Writer: D'Lyn Ford
LAS CRUCES - Quail, premier game birds in the Southwest, will top the scientific agenda at an Aug. 14 field day near Truth or Consequences highlighting how range management affects the birds' habitat.
Quail populations in New Mexico's Chihuahuan Desert fluctuate with annual rainfall, but land management can also have a profound impact, organizers from New Mexico State University, Texas Agricultural Experiment Station and the Armendaris Ranch said.
"This will be an excellent opportunity to discuss range management and livestock grazing practices to improve quail habitat in New Mexico," said Jon Boren, a wildlife specialist with NMSU's Cooperative Extension Service.
The field day begins at 8 a.m. at the Armendaris Ranch, located 17 miles east of Truth or Consequences on State Highway 51. Registration, which includes lunch, is $10 through Aug. 1 and $20 after. Participants can also receive continuing education credits for attending the event.
"Quail are our native rangeland's 'canaries in the coal mine,'" said Dale Rollins, the meeting coordinator and a Texas A&M University Extension wildlife specialist. "Show me land with a vibrant quail population, and I'll show you a dozen or more other species that are also benefiting from proper range management."
In the past five years, more than 1,400 landowners in West Texas have attended quail management educational programs to learn how their management affects quail, Rollins said.
The Armendaris Ranch was selected for the field day because of the owner's keen interest in quail, Boren said. The ranch supports populations of both scaled quail and Gambel's quail, which have been studied extensively. Researchers have been monitoring radio-collared quail on the ranch for almost two years.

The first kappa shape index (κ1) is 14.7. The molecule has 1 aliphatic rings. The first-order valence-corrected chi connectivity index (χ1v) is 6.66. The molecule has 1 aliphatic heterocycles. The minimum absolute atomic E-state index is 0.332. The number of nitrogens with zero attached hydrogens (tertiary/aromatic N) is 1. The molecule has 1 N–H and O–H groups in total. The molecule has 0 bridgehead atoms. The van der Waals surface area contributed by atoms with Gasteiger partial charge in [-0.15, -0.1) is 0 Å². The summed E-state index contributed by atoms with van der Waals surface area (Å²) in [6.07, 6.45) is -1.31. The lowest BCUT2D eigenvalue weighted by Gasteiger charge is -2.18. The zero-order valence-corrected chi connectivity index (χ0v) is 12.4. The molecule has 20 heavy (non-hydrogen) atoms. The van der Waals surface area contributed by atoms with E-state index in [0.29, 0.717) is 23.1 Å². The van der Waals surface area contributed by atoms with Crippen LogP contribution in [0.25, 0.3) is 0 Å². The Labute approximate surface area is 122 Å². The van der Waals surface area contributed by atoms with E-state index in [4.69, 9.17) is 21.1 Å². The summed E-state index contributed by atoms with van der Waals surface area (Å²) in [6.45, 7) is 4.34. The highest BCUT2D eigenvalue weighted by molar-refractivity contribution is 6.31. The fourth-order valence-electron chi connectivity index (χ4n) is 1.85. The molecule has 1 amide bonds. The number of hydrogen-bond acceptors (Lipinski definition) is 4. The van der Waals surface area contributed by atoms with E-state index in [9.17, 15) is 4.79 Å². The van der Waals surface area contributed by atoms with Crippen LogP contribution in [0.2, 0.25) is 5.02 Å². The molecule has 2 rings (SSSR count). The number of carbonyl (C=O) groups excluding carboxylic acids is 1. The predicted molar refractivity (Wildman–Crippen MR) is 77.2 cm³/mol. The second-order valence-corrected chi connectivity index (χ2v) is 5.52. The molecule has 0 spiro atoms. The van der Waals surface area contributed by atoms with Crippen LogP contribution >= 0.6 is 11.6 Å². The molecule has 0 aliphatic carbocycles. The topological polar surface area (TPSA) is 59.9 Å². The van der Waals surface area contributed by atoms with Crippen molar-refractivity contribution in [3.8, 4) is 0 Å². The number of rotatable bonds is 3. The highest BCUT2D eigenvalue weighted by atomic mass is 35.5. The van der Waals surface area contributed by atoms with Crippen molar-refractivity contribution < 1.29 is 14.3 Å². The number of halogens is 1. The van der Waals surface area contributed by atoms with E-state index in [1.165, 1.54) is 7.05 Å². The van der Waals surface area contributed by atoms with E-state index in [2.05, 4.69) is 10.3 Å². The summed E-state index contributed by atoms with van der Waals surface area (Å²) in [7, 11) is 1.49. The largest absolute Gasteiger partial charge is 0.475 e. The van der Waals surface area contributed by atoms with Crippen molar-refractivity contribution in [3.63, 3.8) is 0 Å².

The field day will open with remarks from Armendaris Ranch Manager Tom Waddell. Rollins will discuss quails' ability to adapt to their environment. Troy Sparks, a Texas A&M graduate student, will give an update on scaled quail biology, while Sanford Schemnitz, an NMSU emeritus wildlife and fisheries professor, will review Mearn's quail. John Moen, chairman of New Mexico Quail Unlimited, will talk about Gambel's quail.
The morning session ends with a report on the Bobwhite Brigade, a popular youth program featuring bobwhite quail as a means to teach leadership skills and land management. Afternoon sessions include field stops highlighting supplemental feeders and watering systems using remote cameras. Another stop features a look at nesting habitats.
For more information about the field day, or if you are an individual with a disability who is in need of an auxiliary aid or service to participate, contact Boren in advance at (505) 646-1164 or e-mail him at firstname.lastname@example.org.
© 2013 New Mexico State University Board of Regents
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